In the column referenced above there's this:
a "potentially perverse feature of devaluation.
Speculation and expectations are ubiquitous
elements in foreign exchange demand. Today,
unlike Jamaica in its period of fiscal and bal-
ance of payments difficulties foreign exchange
is neither hoarded, nor fetches a street price
premium in Barbados. Should devaluation
alter national resolve and confidence among
the population that the currency is solid,
these motivations may assume dominance.
Expectations of currency realignment work
like self-fulfilling prophesy. Merchants aban-
don available credit facilities and pre-purchase
foreign exchange while consumers hoard for-
Well, there's been no devaluation but spec-
ulation and the trek through self-fulfilling
prophesy have begun. In Guyana traders and
businesses have been swapping Barbados and
T&T dollars for foreign exchange: US dollars.
A December 9, report in the Guyana Guard-
ian noted after the Bank of Guyana ceased
trading those currencies: "local banks and
traders are no longer accepting the Barbados
or TT dollar, which has now created a slow-
ly building glut of both currencies that may
eventually become stuck in the hands of many
businesses and travellers who would eventually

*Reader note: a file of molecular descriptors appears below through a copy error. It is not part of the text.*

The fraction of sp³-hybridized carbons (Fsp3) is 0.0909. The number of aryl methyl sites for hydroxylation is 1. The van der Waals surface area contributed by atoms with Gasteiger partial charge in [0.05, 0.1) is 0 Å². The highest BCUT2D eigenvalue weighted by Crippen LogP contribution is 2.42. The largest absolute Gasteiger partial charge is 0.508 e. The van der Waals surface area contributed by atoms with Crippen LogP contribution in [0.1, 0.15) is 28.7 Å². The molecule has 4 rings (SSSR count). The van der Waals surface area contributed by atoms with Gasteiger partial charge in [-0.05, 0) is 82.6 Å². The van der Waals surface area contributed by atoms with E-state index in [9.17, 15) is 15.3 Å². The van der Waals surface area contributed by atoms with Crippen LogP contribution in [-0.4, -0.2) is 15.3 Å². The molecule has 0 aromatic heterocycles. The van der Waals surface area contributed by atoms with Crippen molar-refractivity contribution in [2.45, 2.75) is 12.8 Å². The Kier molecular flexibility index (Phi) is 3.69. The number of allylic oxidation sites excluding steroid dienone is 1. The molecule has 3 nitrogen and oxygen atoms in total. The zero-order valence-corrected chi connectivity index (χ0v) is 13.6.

become desperate to exchange both currencies
for lesser than its international market value
Voila! Effective devaluation based on per-
ception and expectations. Hitherto an im-
portant element of T&T capital's interest in
Barbados as investment location was the strong
Barbados dollar. The enduring peg meant hold-
ings were similar to US dollars. Etched in stone?
No. But perception and expectations were; for
the time being.
Consider a wee bit of recent history; not a
bad thing. Prior to USA's unipolar dominance
as single super power, some back-and-forth
still evident, Charles De Gaulle's Finance Min-
ister Valéry Giscard d'Estaing aptly described
the world's dollar standard as an "exorbitant
privilege" the USA enjoys. Firms, banks, central
banks held and still hold not only currency but
also US Treasury bonds. Today Central banks
hold about US$5 trillion. Barbados enjoys no
Fact is, whereas three-quarter of all US$100
bills circulate outside continental United
States, foreigners commonly have no store-
of-value use for Barbados dollars. Guyanese
and T&T "foreigners" did.
The Barbados dollar achieved status as a
stable abode of purchasing power, its value
perceived as having fixity for the foreseeable
future; a safe haven for savings.
Absent immediate effective policy shift,
robustly and conscientiously implemented,
this is about to change, irrevocably, for the
Cautionary note: beware seemingly benev-
olent friends bearing gifts, particularly if look
and smell mimic gold, frankincense and myrrh.
Op-ed page columnist and consultant economist